A $40 Million Mortgage Fraud Lesson

Case Highlights Banks' Struggles to Detect Collusive Fraud

By , November 9, 2012.
A $40 Million Mortgage Fraud Lesson

A California loan originator helped push more than $40 million in fraudulent loans through an Arizona bank, leading to tens of millions in financial losses for the institution.

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Thomas Gregory Alexander of San Diego on Nov. 5 was sentenced in a U.S. District Court in Arizona to 10 years in prison and five years of supervised release after pleading guilty in June 2011 to charges of wire fraud and conspiracy to commit wire fraud.

He also has been ordered to pay approximately $5.5 million in restitution.

Alexander's fraud schemes involving falsified documents ultimately led to the sale of Mesa Bank, the Arizona community bank rocked by significant fraud losses, authorities say. And the case illustrates why lending institutions must track the activities of originators and thoroughly examine all loans to help avoid collusive mortgage fraud.

"This bank apparently took a lot of loans from this single originator, which is not uncommon," says Shirley Inscoe, a fraud analyst at financial consultancy Aite. "If they had talked to a single client who told them they signed blank forms, didn't make a down payment, etc., this crime could have been shut down much sooner."

Challenge for Banks

Court records reveal that from 2005 to 2007, while working as a loan originator for American Mortgage Funding, a brokerage firm in California, Alexander defrauded the former Mesa Bank, which at the time had $200 million in assets, by filing fraudulent loan documents from unqualified borrowers.

Authorities say Alexander often directed borrowers to sign blank Uniform Residential Loan Applications, which he and co-conspirators later completed with overstated monthly incomes for the borrowers and overstated balances in the borrowers' bank accounts. Alexander and co-conspirators also falsely stated that borrowers intended to make down payments at closings and misrepresented the intent of borrowers to use the properties as primary residences, authorities say.

Mesa Bank eventually picked up on the fraud in 2008, after detecting a pattern of defaulted loans or loans that were going to default, says FBI Special Agent Manuel Johnson.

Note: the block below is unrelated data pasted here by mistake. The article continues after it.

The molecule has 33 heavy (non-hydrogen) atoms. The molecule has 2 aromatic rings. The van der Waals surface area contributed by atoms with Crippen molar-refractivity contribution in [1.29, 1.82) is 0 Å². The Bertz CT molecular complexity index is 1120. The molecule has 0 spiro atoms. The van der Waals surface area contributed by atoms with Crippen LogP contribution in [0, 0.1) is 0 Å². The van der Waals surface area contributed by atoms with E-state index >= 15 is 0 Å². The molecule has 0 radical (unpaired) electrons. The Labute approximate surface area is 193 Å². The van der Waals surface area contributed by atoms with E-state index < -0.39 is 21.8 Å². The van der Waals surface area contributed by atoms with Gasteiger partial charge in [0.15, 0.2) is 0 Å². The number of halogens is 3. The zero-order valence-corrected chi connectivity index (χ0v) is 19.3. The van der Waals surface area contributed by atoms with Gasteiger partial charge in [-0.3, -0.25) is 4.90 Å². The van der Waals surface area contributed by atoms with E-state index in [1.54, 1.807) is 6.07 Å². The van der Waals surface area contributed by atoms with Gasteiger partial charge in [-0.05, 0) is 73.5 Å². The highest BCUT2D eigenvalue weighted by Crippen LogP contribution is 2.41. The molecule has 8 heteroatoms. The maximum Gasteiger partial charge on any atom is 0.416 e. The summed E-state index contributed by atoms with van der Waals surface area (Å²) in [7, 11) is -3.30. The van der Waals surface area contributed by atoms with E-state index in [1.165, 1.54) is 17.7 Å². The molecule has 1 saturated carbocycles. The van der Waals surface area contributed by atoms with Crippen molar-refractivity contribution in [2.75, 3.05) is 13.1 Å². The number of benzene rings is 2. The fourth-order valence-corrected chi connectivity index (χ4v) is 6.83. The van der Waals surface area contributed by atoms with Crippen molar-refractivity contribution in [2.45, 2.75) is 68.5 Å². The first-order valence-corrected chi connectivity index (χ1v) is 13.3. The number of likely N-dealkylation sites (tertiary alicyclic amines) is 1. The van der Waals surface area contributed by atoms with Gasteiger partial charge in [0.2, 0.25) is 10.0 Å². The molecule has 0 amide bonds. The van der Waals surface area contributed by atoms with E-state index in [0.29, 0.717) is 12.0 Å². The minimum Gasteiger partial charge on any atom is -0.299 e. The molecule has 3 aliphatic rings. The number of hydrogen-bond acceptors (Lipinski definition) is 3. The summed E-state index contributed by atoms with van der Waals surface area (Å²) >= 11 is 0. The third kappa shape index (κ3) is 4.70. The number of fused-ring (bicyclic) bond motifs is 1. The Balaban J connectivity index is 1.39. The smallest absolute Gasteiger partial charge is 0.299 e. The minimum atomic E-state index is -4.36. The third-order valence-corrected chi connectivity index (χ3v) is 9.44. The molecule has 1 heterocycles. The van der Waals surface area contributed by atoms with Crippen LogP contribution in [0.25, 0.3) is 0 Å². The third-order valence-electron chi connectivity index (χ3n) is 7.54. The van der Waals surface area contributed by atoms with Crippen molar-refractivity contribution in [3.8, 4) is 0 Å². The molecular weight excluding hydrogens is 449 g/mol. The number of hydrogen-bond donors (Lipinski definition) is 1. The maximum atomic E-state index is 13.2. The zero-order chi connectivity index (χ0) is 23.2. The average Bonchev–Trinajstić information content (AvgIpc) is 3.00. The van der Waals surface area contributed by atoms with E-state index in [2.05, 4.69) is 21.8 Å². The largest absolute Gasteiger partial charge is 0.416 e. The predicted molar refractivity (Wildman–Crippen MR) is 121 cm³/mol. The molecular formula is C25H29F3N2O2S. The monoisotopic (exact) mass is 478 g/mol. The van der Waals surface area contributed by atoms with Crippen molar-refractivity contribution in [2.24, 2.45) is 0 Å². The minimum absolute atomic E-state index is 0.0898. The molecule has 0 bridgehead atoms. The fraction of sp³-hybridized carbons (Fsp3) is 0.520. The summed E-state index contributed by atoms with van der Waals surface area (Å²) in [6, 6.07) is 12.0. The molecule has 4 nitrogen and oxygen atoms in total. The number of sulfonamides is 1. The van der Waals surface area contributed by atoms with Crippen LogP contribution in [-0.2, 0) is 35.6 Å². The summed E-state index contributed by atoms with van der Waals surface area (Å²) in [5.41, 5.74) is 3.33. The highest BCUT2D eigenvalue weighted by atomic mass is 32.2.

Unfortunately, most institutions don't identify collusive schemes until long after the money is gone, mortgage fraud experts say.

In its 2012 Mortgage Fraud Report, LexisNexis says collusion among buyers and sellers - and the agents and entities with which they work - has become mortgage-lending's newest worry. And the schemes are only expected to worsen, says Tim Coyle, senior director for real estate and mortgage fraud at LexisNexis.

"As the market has evolved, the obvious crush of fraud and misrepresentation in the foreclosure, short-sale and REO [real-estate-owned] worlds has forced the issue of collusion to the forefront," he says.

Impact on Bank

The FBI says losses linked to Alexander's scam eventually led Mesa Bank to merge with Capitol Bankcorp Ltd., a $5.4 billion holding company based in Michigan. The institution now operates as Sunrise Bank of Arizona.

Alexander admitted to helping borrowers qualify for loans to buy lots he owned and managed under the company Sea Rock LLC. Alexander profited from those lot sales with inflated appraisals falsely provided by a co-conspirators.

Inscoe says American Mortgage Funding should have questioned Alexander's involvement in the sale of lots he owned. But the losses ultimately fell on the bank, highlighting why it's critical that lending institutions do more to ensure the authenticity of lending documents provided to them by third parties.

"This is a perfect example of why it takes a collusive fraud ring to commit mortgage fraud," Inscoe says. "In this example, we have collusion between the underwriter and the appraiser. It appears all the documents were handled by the underwriter and the mortgages were then sold to the bank."

And collusion is difficult for banks and credit unions to detect. "Documents are created fraudulently or altered and are often faxed to the bank," Inscoe adds. "Erasures or changes are easier to hide on faxed or imaged copies than on original documents."

Lessons Learned

Follow Tracy Kitten on Twitter: @FraudBlogger

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